Mayor Announces Details of Baltimore City Pandemic Rent Court Program, Focused on Preventing Evictions

BALTIMORE, MD — Mayor Brandon M. Scott announced the details of a program starting today that will connect people and families facing eviction with resources and support at the courthouse. The Baltimore City Pandemic Rent Court Program will allow litigants to apply for back-rent assistance on-site at rent court through Baltimore’s Eviction Prevention Program, which is administered by the Baltimore City Community Action Partnership (BCCAP) in the Mayor’s Office of Children and Family Success (MOCFS). This program is just one component of the Scott administration’s eviction prevention strategy for vulnerable residents and families. 

Through the Baltimore City Pandemic Rent Court Program, BCCAP staff will work with landlords and tenants before and during rent dockets to resolve issues and settle debts. Judges can refer litigants to on-site BCCAP staff to apply for back-rent assistance. Additionally, continuances, stipulated dismissals, and stays can be used to allow time for an Eviction Prevention Program resolution to play out, helping avoid trial, judgment, warrant, and eviction where litigants are eligible for back-rent assistance.

On Friday, Mayor Scott sent a letter to the District Court of Maryland for Baltimore City’s Administrative Judge and Judge-In-Charge of the Civil Division requesting their partnership in promoting the Baltimore City Pandemic Rent Court Program in the courtroom. The letter also encouraged the judges to use their authority to recommend voluntary postponements of pending evictions and share eviction filing information with the administration in order to better serve Baltimoreans in need.

“To ensure a strong start to the program and its long-term effectiveness, I am calling on the court to leverage its authority to proactively promote the Baltimore City Pandemic Rent Court Program with tenants and landlords to maximize eviction diversion,” wrote Mayor Scott in the September 10, 2021 letter. “Our goal is maximizing the best possible outcomes for tenants and landlords — outside the judicial process — that keep residents and families housed during this pandemic and beyond.”

“The Pandemic Rent Court Program represents one of several critical partnerships we have forged to maximize the reach and impact of the Eviction Prevention Program,” said MOCFS Executive Director Tisha Edwards. “The city coming together with the District Court, the Sheriff’s Office and Public Justice Center attorneys to leverage resources outside the legal system to protect Baltimore families from eviction demonstrates our united commitment to not just resolving the immediate eviction crisis, but to growing housing stability in Baltimore over the long term.”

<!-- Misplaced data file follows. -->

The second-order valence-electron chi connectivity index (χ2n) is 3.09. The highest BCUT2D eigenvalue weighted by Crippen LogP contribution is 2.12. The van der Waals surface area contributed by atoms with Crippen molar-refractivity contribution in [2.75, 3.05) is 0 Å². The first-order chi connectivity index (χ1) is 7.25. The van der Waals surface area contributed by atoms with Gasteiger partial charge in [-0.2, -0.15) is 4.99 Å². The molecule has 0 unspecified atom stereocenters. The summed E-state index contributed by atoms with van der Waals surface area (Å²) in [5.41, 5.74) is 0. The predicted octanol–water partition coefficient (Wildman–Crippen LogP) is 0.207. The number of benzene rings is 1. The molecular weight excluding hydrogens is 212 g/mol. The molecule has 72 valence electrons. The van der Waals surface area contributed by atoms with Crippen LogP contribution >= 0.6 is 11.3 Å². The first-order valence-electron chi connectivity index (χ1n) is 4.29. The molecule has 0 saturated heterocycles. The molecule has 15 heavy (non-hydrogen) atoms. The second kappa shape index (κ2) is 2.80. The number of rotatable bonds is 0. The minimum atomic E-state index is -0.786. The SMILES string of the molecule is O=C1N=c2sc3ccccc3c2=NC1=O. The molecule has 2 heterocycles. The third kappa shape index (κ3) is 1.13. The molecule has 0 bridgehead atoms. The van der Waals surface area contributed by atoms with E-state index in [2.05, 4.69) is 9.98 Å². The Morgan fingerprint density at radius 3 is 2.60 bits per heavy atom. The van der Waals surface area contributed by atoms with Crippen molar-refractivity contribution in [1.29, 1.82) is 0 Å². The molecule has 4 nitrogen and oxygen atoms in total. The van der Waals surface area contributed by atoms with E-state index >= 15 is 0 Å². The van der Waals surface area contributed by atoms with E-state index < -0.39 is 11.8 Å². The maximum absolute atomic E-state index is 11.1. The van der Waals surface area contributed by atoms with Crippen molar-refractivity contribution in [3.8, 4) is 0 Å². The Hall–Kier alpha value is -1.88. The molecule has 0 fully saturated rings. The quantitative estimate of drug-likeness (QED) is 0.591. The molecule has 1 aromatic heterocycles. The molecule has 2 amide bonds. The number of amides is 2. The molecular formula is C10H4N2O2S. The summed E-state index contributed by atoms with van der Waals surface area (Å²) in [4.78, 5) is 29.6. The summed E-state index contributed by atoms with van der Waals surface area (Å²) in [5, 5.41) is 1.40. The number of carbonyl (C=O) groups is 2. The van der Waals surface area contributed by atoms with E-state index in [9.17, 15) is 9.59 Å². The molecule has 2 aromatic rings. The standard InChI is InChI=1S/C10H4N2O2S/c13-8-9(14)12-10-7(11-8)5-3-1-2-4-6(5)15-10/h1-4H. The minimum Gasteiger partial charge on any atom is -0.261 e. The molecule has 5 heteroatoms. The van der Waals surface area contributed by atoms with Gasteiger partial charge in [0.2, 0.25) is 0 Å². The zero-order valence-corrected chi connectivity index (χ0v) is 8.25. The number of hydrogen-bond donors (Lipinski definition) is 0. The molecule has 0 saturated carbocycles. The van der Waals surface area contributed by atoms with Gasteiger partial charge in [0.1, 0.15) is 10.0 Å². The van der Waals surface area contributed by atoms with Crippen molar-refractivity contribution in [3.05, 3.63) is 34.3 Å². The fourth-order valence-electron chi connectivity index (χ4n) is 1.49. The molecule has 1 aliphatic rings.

In addition to this court-based program, the Scott administration continues to prioritize eviction prevention by providing rent support, back rent recovery, relocation services, and legal representation. 

As of August 27, Baltimore City’s Eviction Prevention Program disbursed $21.6 million in past-due rent payments, assisted 4,487 households to come current on rent, and averted approximately 1,044 eviction proceedings. Residents with eviction notices receive expedited assistance. The program is administered by MOCFS in partnership with the Mayor’s Office of Homeless Services (MOHS) and the Baltimore City Department of Housing and Community Development (DHCD).

To stop cases from landing in the courts, the Scott administration has brokered an agreement with the Baltimore City Sheriff’s Office, which is sharing information with the City about pending evictions so that immediate action can be taken to settle debts and keep people in their homes. Staff from MOCFS uses that list to contact landlords to see if they are willing to receive back rent through the Eviction Prevention Program so that tenants can avert eviction.

Additionally, DHCD is working to stand up a Right to Counsel program, which provides eligible tenants with access to counsel in eviction proceedings and education regarding tenants’ rights. Currently, DHCD is working with legal assistance providers, a benefits coordinator, and community advocates to design the implementation of this program, as well as create an education and outreach plan. 

“We know that when tenants have access to legal services, they are less likely to be unfairly evicted,” said Acting Housing Commissioner Alice Kennedy. “It prevents displacement and homelessness, and reduces housing instability and trauma.”

To support the development of the Right to Counsel program, an initial $600,000 has been allocated to the program and DHCD will direct another $1.9 million in grant funding to support this effort.

Tenants and landlords seeking assistance from Baltimore’s Eviction Prevention Program can find more information on the Mayor’s Office of Children and Family Success’s website: bmorechildren.com/residents.

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